Illusion and dream are at the essence of ballet, and Atlanta Ballet’s Nutcracker holds plenty. In John McFall’s version, which opened last Thursday at the Fox Theatre and runs through December 28, story, choreography, visual effects and music — played by the Atlanta Ballet Orchestra under Gary Sheldon’s baton — are thoughtfully blended for magical effects.
The production holds up to little updates every year. Perhaps one of the most noticeable changes was the 2012 addition of magic tricks, courtesy of illusionist Drew Thomas. The first year, the dancers’ lack of familiarity with the illusionist’s craft was apparent. Last year, Thomas himself performed the tricks by the Drosselmeyer with panache, but his particular timing and flamboyance often seemed out of place and sometimes disrupted the stage illusion.
This year, guest artist Nathan Griswold blended balletic timing with the tricks, such as the flying handkerchief in the theater house and the transformation from a boy Nutcracker into a beefy, fully grown Nutcracker. Clearly, McFall had worked these more subtly into the story. It’s an example of what distinguishes McFall’s Nutcracker from more traditional productions. McFall’s skill at spinning a story is a hallmark of his choreography.
It’s more Fokine than Petipa, with story over pageantry and technical tricks, with full-body expressiveness over stylized pantomime. Dancers must transcend technique and give themselves over to character and situation — more like Anna Pavlova than Mathilde Kschessinska.
It was evident in the “Dance of the Sugar Plum Fairy.” We didn’t see much of the fairy queen’s typically dainty hops en pointe or her intricate footwork. Instead, between young Marya (Jackie Nash) and Sugar Plum (Nadia Mara) were sweeping suspensions and warm, open lines that revealed a growing friendship and suggested that the girl-on-the-verge-of-womanhood sees the gracious hostess-ballerina as a reflection of what Marya would like to become.
Similarly, the male variation wasn’t merely virtuosic display. When John Welker danced the Cavalier last Thursday, every turn and gesture expressed his feelings for his partner. As the Sugar Plum Fairy, Mara started tentatively, but her Cavalier (Welker) was steadfast; by the final stretch of supported promenades and pirouettes, Mara had found her sparkle.
And when the couple’s pas de deux brought Act II to a close, technical display fell second to story — every arm and leg extension was a gesture, every lift a celebration of their growing love for each other.
This year’s opening night performance last Thursday left little room for improvement, but for a few unstretched feet and the need to sustain a continuous imaginative spell from the production’s beginning to end.
Individual performances were spectacularly moving; it seems Atlanta Ballet’s core company members continue to grow in artistry. As Marya, Nash made a major impression in her first starring role as a member of the lead cast (there are four different casts in this year’s production). Nash rose to the moment, showcasing the spunk and ebullience needed to carry Act I. From the moment she galumphed like a tomboy into her new party dress to the instant she stabbed the Rat King and toppled him with her index finger, she was resolute and radiant — equal parts intelligence and humor.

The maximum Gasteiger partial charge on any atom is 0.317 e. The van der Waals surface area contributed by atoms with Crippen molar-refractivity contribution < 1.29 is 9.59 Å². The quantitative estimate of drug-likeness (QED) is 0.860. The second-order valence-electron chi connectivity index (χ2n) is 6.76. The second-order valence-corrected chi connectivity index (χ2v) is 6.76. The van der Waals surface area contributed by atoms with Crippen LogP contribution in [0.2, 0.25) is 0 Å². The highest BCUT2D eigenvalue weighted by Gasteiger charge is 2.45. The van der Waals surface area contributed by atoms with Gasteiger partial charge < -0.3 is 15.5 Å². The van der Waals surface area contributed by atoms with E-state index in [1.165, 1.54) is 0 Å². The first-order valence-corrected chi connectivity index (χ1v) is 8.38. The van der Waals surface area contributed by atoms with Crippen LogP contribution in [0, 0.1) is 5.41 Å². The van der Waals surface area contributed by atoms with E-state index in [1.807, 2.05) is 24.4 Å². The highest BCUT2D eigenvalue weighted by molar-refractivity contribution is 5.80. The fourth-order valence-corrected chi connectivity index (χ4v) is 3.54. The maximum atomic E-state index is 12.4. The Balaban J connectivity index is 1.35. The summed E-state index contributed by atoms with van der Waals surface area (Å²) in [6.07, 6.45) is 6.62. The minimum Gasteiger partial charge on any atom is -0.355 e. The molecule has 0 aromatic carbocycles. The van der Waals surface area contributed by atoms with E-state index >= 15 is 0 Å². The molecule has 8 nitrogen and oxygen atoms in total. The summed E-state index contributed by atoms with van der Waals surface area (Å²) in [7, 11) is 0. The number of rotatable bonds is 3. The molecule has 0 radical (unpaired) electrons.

Dazzling performances continued with Alessa Rogers and Brandon Nguyen as Snow Queen and King. Rogers was bursting with enthusiasm, as the ensemble shifted through kaleidoscopic patterns while the Georgia Youth Choir sang. She challenged Nguyen with tiny surprises, molding her body into each line and shape with unpredictable but fully intentional timing.
In Act II, Peng-Yu Chen and Nguyen danced a fiery Spanish variation — Chen, returning for her first full season since a career-threatening injury, showed deeper maturity and a stronger presence on stage. She perched en pointe, arm and leg drawn outward, then flashed her eyes at the audience as she flipped her fan and plunged fearlessly into an arch over Nguyen’s arm.
Rogers and Christian Clark took command of the stage as Arabian dancers, building on the onstage chemistry they amply displayed in Romeo et Juliette last February. They smolder every time they dance a duet, and the Arabian dance was no exception. In one risky lift after another, Rogers timed her phrases like an accomplished jazz singer. She dared Clark to catch her at unexpected moments; Clark was constantly at the ready, and the effect was magnetic and breathtaking.
With eyes bright and dressed in a pastel tutu and glittering tiara, Rachel Van Buskirk’s Dew Drop Fairy had soft, generous port de bras, buoyant lines and dazzling whip turns that came straight from the heart.
Considering the production’s complexity, it is no small feat to create an evening so packed with magical moments. If, at some level, the cast can think less about executing individual tasks, and more of being part of a stage illusion — of Marya’s dream — perhaps audiences can lose themselves even further in this production, too.